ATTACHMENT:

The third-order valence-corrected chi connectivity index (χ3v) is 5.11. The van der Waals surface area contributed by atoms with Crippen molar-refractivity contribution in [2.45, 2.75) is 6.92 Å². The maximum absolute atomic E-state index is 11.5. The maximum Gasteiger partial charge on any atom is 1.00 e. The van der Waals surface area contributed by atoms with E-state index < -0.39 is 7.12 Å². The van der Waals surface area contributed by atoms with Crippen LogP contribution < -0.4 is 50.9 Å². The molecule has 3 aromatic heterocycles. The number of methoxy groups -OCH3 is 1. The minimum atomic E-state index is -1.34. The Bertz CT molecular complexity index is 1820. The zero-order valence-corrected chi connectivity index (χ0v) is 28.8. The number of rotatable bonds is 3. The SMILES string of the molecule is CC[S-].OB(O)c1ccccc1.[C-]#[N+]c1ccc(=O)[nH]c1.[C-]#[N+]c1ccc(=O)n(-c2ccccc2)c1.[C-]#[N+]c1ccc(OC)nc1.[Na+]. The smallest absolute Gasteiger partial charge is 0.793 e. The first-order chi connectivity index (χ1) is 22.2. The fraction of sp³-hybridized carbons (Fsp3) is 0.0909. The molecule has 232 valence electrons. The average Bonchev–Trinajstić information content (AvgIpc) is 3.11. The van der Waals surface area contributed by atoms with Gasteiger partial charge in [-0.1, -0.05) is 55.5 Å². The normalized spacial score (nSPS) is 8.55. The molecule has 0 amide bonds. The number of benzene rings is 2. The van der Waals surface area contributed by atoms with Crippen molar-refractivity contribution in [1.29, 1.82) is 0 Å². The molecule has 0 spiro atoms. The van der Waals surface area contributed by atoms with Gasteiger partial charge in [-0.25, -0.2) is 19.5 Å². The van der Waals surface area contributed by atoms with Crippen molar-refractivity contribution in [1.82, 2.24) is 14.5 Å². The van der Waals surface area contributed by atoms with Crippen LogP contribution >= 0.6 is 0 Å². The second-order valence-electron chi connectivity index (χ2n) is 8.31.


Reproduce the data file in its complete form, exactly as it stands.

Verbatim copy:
The third-order valence-corrected chi connectivity index (χ3v) is 5.11. The van der Waals surface area contributed by atoms with Crippen molar-refractivity contribution in [2.45, 2.75) is 6.92 Å². The maximum absolute atomic E-state index is 11.5. The maximum Gasteiger partial charge on any atom is 1.00 e. The van der Waals surface area contributed by atoms with E-state index < -0.39 is 7.12 Å². The van der Waals surface area contributed by atoms with Crippen LogP contribution < -0.4 is 50.9 Å². The molecule has 3 aromatic heterocycles. The number of methoxy groups -OCH3 is 1. The minimum atomic E-state index is -1.34. The Bertz CT molecular complexity index is 1820. The zero-order valence-corrected chi connectivity index (χ0v) is 28.8. The number of rotatable bonds is 3. The SMILES string of the molecule is CC[S-].OB(O)c1ccccc1.[C-]#[N+]c1ccc(=O)[nH]c1.[C-]#[N+]c1ccc(=O)n(-c2ccccc2)c1.[C-]#[N+]c1ccc(OC)nc1.[Na+]. The smallest absolute Gasteiger partial charge is 0.793 e. The first-order chi connectivity index (χ1) is 22.2. The fraction of sp³-hybridized carbons (Fsp3) is 0.0909. The molecule has 232 valence electrons. The average Bonchev–Trinajstić information content (AvgIpc) is 3.11. The van der Waals surface area contributed by atoms with Gasteiger partial charge in [-0.1, -0.05) is 55.5 Å². The normalized spacial score (nSPS) is 8.55. The molecule has 0 amide bonds. The number of benzene rings is 2. The van der Waals surface area contributed by atoms with Crippen molar-refractivity contribution in [1.29, 1.82) is 0 Å². The molecule has 0 spiro atoms. The van der Waals surface area contributed by atoms with Gasteiger partial charge in [-0.25, -0.2) is 19.5 Å². The van der Waals surface area contributed by atoms with Crippen molar-refractivity contribution in [1.82, 2.24) is 14.5 Å². The van der Waals surface area contributed by atoms with Crippen LogP contribution >= 0.6 is 0 Å². The second-order valence-electron chi connectivity index (χ2n) is 8.31.